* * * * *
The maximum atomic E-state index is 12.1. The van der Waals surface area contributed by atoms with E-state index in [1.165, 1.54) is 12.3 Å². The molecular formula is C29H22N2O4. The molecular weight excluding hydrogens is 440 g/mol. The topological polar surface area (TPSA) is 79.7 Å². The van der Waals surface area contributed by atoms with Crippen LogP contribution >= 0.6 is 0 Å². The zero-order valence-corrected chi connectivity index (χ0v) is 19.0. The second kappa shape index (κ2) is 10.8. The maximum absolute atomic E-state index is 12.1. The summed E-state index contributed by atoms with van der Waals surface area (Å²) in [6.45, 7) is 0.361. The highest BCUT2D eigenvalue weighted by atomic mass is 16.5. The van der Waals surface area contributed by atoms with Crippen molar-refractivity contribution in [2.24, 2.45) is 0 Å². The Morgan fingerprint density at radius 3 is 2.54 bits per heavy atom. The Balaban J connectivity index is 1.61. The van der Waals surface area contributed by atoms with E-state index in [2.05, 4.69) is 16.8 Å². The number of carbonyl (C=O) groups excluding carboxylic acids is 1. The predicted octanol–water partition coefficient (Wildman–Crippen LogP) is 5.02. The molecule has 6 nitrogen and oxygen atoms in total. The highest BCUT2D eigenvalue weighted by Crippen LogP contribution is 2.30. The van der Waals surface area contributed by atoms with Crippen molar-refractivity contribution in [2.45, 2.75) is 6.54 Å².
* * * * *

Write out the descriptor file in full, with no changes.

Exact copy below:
The maximum atomic E-state index is 12.1. The van der Waals surface area contributed by atoms with E-state index in [1.165, 1.54) is 12.3 Å². The molecular formula is C29H22N2O4. The molecular weight excluding hydrogens is 440 g/mol. The topological polar surface area (TPSA) is 79.7 Å². The van der Waals surface area contributed by atoms with Crippen LogP contribution >= 0.6 is 0 Å². The zero-order valence-corrected chi connectivity index (χ0v) is 19.0. The second kappa shape index (κ2) is 10.8. The maximum absolute atomic E-state index is 12.1. The summed E-state index contributed by atoms with van der Waals surface area (Å²) in [6.45, 7) is 0.361. The highest BCUT2D eigenvalue weighted by atomic mass is 16.5. The van der Waals surface area contributed by atoms with Crippen molar-refractivity contribution in [2.24, 2.45) is 0 Å². The Morgan fingerprint density at radius 3 is 2.54 bits per heavy atom. The Balaban J connectivity index is 1.61. The van der Waals surface area contributed by atoms with E-state index in [2.05, 4.69) is 16.8 Å². The number of carbonyl (C=O) groups excluding carboxylic acids is 1. The predicted octanol–water partition coefficient (Wildman–Crippen LogP) is 5.02. The molecule has 6 nitrogen and oxygen atoms in total. The highest BCUT2D eigenvalue weighted by Crippen LogP contribution is 2.30. The van der Waals surface area contributed by atoms with Crippen molar-refractivity contribution in [2.45, 2.75) is 6.54 Å².